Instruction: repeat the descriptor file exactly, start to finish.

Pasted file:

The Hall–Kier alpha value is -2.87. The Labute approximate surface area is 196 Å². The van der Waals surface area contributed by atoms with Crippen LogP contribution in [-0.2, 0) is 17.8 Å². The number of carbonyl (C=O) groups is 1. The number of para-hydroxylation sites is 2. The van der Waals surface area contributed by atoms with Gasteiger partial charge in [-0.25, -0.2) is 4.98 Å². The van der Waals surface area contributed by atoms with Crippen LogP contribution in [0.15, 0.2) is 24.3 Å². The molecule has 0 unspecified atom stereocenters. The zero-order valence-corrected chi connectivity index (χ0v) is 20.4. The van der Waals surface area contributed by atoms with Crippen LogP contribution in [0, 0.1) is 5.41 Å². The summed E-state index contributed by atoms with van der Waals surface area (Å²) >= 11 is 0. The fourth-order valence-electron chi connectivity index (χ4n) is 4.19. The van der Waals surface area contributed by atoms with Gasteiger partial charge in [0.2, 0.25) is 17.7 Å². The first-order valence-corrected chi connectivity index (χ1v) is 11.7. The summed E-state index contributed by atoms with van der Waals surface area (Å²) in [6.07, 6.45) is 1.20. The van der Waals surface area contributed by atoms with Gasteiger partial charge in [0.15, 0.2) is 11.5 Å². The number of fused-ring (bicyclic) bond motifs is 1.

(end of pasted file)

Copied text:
The Hall–Kier alpha value is -2.87. The Labute approximate surface area is 196 Å². The van der Waals surface area contributed by atoms with Crippen LogP contribution in [-0.2, 0) is 17.8 Å². The number of carbonyl (C=O) groups is 1. The number of para-hydroxylation sites is 2. The van der Waals surface area contributed by atoms with Gasteiger partial charge in [-0.25, -0.2) is 4.98 Å². The van der Waals surface area contributed by atoms with Crippen LogP contribution in [0.15, 0.2) is 24.3 Å². The molecule has 0 unspecified atom stereocenters. The zero-order valence-corrected chi connectivity index (χ0v) is 20.4. The van der Waals surface area contributed by atoms with Crippen LogP contribution in [0, 0.1) is 5.41 Å². The summed E-state index contributed by atoms with van der Waals surface area (Å²) >= 11 is 0. The fourth-order valence-electron chi connectivity index (χ4n) is 4.19. The van der Waals surface area contributed by atoms with Gasteiger partial charge in [0.2, 0.25) is 17.7 Å². The first-order valence-corrected chi connectivity index (χ1v) is 11.7. The summed E-state index contributed by atoms with van der Waals surface area (Å²) in [6.07, 6.45) is 1.20. The van der Waals surface area contributed by atoms with Gasteiger partial charge in [0.15, 0.2) is 11.5 Å². The number of fused-ring (bicyclic) bond motifs is 1.